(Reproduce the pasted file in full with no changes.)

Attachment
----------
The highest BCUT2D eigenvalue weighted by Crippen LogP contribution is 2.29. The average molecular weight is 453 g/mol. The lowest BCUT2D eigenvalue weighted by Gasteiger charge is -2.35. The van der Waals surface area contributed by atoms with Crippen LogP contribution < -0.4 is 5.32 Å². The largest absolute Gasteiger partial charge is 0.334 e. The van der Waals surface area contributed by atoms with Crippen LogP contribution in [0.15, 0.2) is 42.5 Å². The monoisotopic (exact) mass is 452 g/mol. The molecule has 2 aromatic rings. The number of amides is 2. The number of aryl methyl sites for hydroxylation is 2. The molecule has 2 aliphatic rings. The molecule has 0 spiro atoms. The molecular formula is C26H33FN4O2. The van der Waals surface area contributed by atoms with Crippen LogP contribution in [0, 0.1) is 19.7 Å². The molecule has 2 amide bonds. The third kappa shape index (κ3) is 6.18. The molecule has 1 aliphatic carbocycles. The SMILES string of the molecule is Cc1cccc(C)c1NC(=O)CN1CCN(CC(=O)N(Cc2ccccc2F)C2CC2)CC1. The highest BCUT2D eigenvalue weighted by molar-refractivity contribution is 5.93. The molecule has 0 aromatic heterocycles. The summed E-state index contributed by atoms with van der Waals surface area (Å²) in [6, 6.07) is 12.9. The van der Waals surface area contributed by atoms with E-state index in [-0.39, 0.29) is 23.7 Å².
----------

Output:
The highest BCUT2D eigenvalue weighted by Crippen LogP contribution is 2.29. The average molecular weight is 453 g/mol. The lowest BCUT2D eigenvalue weighted by Gasteiger charge is -2.35. The van der Waals surface area contributed by atoms with Crippen LogP contribution < -0.4 is 5.32 Å². The largest absolute Gasteiger partial charge is 0.334 e. The van der Waals surface area contributed by atoms with Crippen LogP contribution in [0.15, 0.2) is 42.5 Å². The monoisotopic (exact) mass is 452 g/mol. The molecule has 2 aromatic rings. The number of amides is 2. The number of aryl methyl sites for hydroxylation is 2. The molecule has 2 aliphatic rings. The molecule has 0 spiro atoms. The molecular formula is C26H33FN4O2. The van der Waals surface area contributed by atoms with Crippen LogP contribution in [0, 0.1) is 19.7 Å². The molecule has 2 amide bonds. The third kappa shape index (κ3) is 6.18. The molecule has 1 aliphatic carbocycles. The SMILES string of the molecule is Cc1cccc(C)c1NC(=O)CN1CCN(CC(=O)N(Cc2ccccc2F)C2CC2)CC1. The highest BCUT2D eigenvalue weighted by molar-refractivity contribution is 5.93. The molecule has 0 aromatic heterocycles. The summed E-state index contributed by atoms with van der Waals surface area (Å²) in [6, 6.07) is 12.9. The van der Waals surface area contributed by atoms with E-state index in [-0.39, 0.29) is 23.7 Å².